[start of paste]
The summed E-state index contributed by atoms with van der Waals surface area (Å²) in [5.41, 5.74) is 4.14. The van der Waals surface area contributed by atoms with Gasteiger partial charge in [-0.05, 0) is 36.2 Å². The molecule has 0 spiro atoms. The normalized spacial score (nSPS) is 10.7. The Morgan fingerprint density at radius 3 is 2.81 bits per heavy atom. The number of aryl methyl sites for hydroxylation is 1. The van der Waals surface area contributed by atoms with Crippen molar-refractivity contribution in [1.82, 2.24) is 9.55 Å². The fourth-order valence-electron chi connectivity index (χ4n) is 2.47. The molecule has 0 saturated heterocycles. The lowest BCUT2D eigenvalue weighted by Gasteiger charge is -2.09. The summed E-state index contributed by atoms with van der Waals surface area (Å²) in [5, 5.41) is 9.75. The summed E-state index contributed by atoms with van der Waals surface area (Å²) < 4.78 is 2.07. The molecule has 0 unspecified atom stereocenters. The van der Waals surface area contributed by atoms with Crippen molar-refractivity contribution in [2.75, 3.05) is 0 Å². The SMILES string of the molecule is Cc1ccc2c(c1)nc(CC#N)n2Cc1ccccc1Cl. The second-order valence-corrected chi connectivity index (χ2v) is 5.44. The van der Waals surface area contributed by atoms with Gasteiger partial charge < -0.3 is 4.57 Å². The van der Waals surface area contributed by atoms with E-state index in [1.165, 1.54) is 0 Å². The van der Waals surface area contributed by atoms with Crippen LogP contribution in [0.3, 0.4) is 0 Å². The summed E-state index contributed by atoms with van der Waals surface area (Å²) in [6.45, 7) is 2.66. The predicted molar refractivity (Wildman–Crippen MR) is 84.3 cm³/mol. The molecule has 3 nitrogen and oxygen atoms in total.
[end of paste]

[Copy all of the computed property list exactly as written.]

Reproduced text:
The summed E-state index contributed by atoms with van der Waals surface area (Å²) in [5.41, 5.74) is 4.14. The van der Waals surface area contributed by atoms with Gasteiger partial charge in [-0.05, 0) is 36.2 Å². The molecule has 0 spiro atoms. The normalized spacial score (nSPS) is 10.7. The Morgan fingerprint density at radius 3 is 2.81 bits per heavy atom. The number of aryl methyl sites for hydroxylation is 1. The van der Waals surface area contributed by atoms with Crippen molar-refractivity contribution in [1.82, 2.24) is 9.55 Å². The fourth-order valence-electron chi connectivity index (χ4n) is 2.47. The molecule has 0 saturated heterocycles. The lowest BCUT2D eigenvalue weighted by Gasteiger charge is -2.09. The summed E-state index contributed by atoms with van der Waals surface area (Å²) in [5, 5.41) is 9.75. The summed E-state index contributed by atoms with van der Waals surface area (Å²) < 4.78 is 2.07. The molecule has 0 unspecified atom stereocenters. The van der Waals surface area contributed by atoms with Crippen molar-refractivity contribution in [2.75, 3.05) is 0 Å². The SMILES string of the molecule is Cc1ccc2c(c1)nc(CC#N)n2Cc1ccccc1Cl. The second-order valence-corrected chi connectivity index (χ2v) is 5.44. The van der Waals surface area contributed by atoms with Gasteiger partial charge < -0.3 is 4.57 Å². The van der Waals surface area contributed by atoms with E-state index in [1.165, 1.54) is 0 Å². The van der Waals surface area contributed by atoms with Crippen LogP contribution in [0.3, 0.4) is 0 Å². The summed E-state index contributed by atoms with van der Waals surface area (Å²) in [6.45, 7) is 2.66. The predicted molar refractivity (Wildman–Crippen MR) is 84.3 cm³/mol. The molecule has 3 nitrogen and oxygen atoms in total.